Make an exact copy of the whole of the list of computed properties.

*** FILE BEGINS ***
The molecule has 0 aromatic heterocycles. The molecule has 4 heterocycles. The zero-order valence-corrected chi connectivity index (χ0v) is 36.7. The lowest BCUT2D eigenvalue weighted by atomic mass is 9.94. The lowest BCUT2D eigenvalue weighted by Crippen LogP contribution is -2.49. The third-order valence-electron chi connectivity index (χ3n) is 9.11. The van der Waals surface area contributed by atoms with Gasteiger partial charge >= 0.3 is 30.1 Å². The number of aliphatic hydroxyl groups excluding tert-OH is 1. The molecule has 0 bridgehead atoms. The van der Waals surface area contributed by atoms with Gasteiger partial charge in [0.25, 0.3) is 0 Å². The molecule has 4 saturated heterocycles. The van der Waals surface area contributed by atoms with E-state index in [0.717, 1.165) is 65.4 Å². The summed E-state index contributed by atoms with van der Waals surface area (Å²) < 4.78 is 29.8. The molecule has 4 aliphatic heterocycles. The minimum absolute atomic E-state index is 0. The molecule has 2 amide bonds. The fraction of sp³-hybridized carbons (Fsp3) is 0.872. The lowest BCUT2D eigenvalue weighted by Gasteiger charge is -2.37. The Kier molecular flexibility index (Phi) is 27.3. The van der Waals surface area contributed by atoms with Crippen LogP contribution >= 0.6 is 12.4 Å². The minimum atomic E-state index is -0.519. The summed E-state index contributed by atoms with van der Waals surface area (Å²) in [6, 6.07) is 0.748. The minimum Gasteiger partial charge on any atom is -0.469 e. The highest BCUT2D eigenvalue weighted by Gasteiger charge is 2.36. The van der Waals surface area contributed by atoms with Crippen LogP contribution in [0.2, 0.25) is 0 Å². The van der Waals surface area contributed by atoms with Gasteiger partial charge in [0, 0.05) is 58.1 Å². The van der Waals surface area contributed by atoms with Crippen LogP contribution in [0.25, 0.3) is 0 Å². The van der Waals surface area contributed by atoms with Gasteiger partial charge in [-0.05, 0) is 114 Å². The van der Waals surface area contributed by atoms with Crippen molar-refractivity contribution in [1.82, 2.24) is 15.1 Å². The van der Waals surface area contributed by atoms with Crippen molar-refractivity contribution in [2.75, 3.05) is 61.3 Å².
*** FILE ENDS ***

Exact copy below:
The molecule has 0 aromatic heterocycles. The molecule has 4 heterocycles. The zero-order valence-corrected chi connectivity index (χ0v) is 36.7. The lowest BCUT2D eigenvalue weighted by atomic mass is 9.94. The lowest BCUT2D eigenvalue weighted by Crippen LogP contribution is -2.49. The third-order valence-electron chi connectivity index (χ3n) is 9.11. The van der Waals surface area contributed by atoms with Gasteiger partial charge >= 0.3 is 30.1 Å². The number of aliphatic hydroxyl groups excluding tert-OH is 1. The molecule has 0 bridgehead atoms. The van der Waals surface area contributed by atoms with Gasteiger partial charge in [0.25, 0.3) is 0 Å². The molecule has 4 saturated heterocycles. The van der Waals surface area contributed by atoms with E-state index in [0.717, 1.165) is 65.4 Å². The summed E-state index contributed by atoms with van der Waals surface area (Å²) < 4.78 is 29.8. The molecule has 4 aliphatic heterocycles. The minimum absolute atomic E-state index is 0. The molecule has 2 amide bonds. The fraction of sp³-hybridized carbons (Fsp3) is 0.872. The lowest BCUT2D eigenvalue weighted by Gasteiger charge is -2.37. The Kier molecular flexibility index (Phi) is 27.3. The van der Waals surface area contributed by atoms with Crippen LogP contribution >= 0.6 is 12.4 Å². The minimum atomic E-state index is -0.519. The summed E-state index contributed by atoms with van der Waals surface area (Å²) in [6, 6.07) is 0.748. The minimum Gasteiger partial charge on any atom is -0.469 e. The highest BCUT2D eigenvalue weighted by Gasteiger charge is 2.36. The van der Waals surface area contributed by atoms with Crippen LogP contribution in [0.2, 0.25) is 0 Å². The van der Waals surface area contributed by atoms with Gasteiger partial charge in [0, 0.05) is 58.1 Å². The van der Waals surface area contributed by atoms with Crippen LogP contribution in [0.25, 0.3) is 0 Å². The van der Waals surface area contributed by atoms with Gasteiger partial charge in [-0.05, 0) is 114 Å². The van der Waals surface area contributed by atoms with Crippen molar-refractivity contribution in [1.82, 2.24) is 15.1 Å². The van der Waals surface area contributed by atoms with Crippen molar-refractivity contribution in [2.75, 3.05) is 61.3 Å².